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Now that you're a proud pet owner, you're probably working to arm yourself with every scrap of knowledge you can find about how best to take care of your new friend. Along the way, you may have seen lots of mention of vaccinations. But what do you need to know about this important form of disease prevention? Here are the answers to some frequently asked questions on the subject from our veterinary team at PetMed.
Vaccination is the introduction of a vaccine, a disease-mimicking substance (typically a deactivated version of the actual germ), into an animal's bloodstream. The vaccine resembles the infectious agent so closely that it alerts the immune system to step up production of antibodies that protect against the disease in question, thus creating immunity.
Animals develop immunity against specific contagions only after exposure to them -- and that first exposure can be a dangerous and possibly fatal one, especially in baby animals who have developed no immunity whatsoever. Vaccination is the essential first step in building your pet's disease resistance.
Routine vaccinations are generally administered beginning around 6 weeks of age for puppies and kittens. Your veterinarian in Antioch will administer these vaccinations a few times during that crucial first year. Booster shots can then be administered to keep the vaccinations from losing their protective power.
Dogs require essential, or core, vaccinations against rabies, parvo, hepatitis and canine distemper. (All except the rabies vaccine are delivered by your veterinarian in a single Da2PP shot.) Cats need to be vaccinated against rabies, feline calicivirus, feline distemper, and rhinotracheitis.
Elective or non-core vaccinations aren't considered necessary for every pet, but your vet may recommend them for pets whose lifestyles might pose specific additional disease risks. For instance, some cats may benefit from chlamydia or feline leukemia vaccinations, while at-risk dogs may need to be vaccinated against Bordetella, Leptospirosis, and Influenza. These vaccinations can be provided for you by your veterinarian at PedMed!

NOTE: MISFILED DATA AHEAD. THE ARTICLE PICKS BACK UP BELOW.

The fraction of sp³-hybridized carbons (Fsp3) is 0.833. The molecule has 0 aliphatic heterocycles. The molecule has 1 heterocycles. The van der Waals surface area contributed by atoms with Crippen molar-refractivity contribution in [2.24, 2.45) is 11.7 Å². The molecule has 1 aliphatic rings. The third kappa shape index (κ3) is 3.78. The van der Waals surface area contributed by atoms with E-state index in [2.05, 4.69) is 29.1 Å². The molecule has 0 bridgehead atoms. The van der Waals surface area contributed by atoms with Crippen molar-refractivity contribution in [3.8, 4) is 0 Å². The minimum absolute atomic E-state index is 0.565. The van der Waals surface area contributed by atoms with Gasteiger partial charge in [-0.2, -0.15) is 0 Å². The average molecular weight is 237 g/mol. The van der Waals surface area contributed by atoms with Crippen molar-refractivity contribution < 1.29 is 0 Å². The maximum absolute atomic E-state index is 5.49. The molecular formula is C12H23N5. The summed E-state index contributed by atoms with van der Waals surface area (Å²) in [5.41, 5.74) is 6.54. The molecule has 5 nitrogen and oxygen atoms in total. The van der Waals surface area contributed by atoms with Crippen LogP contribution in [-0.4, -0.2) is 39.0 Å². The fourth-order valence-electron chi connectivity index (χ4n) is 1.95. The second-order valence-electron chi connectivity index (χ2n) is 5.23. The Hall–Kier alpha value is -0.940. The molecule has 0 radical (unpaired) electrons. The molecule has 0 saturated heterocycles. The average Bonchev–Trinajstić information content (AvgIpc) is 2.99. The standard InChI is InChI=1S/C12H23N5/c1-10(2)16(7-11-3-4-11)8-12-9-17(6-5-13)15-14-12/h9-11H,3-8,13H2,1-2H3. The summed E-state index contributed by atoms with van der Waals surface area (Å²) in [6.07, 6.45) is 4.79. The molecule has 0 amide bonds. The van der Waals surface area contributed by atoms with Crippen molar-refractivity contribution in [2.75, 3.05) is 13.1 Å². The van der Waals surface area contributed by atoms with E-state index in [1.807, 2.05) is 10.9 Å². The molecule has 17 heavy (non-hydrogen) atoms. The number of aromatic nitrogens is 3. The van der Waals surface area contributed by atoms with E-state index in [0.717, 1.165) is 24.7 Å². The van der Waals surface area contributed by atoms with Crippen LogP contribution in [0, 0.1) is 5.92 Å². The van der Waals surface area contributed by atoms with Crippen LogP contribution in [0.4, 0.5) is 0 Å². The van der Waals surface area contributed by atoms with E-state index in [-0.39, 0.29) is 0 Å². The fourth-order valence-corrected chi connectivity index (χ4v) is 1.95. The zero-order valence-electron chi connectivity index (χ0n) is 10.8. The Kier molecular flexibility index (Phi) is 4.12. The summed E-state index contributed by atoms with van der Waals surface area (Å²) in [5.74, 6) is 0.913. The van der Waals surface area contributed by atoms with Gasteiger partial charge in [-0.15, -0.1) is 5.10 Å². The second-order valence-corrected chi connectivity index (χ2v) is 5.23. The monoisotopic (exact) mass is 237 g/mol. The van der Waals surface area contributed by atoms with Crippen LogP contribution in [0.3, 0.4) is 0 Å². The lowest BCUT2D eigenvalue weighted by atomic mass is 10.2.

Vaccinations pose no danger to the great majority of pets. When side effects such as soreness, elevated temperature or respiratory symptoms result, they're usually both mild and temporary. In the rare instance that your pet suffers an allergic reaction, your Antioch TN vet can provide the necessary treatment. The deadly disease we're immunizing your pet against pose a much greater risk!
Now that you know more, are you ready to provide vaccinations for your pet? If so, call (615) 731-8074 to schedule an appointment with your veterinarian in Antioch TN. From preventative wellness to emergency treatment, we're the only veterinary clinic your pet will ever need!
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Would NOT go anywhere else. The staff are professional, knowledgeable and care deeply about the health and welfare of your pet. If you are looking for the best care for your beloved companion, PetMed is the place to go!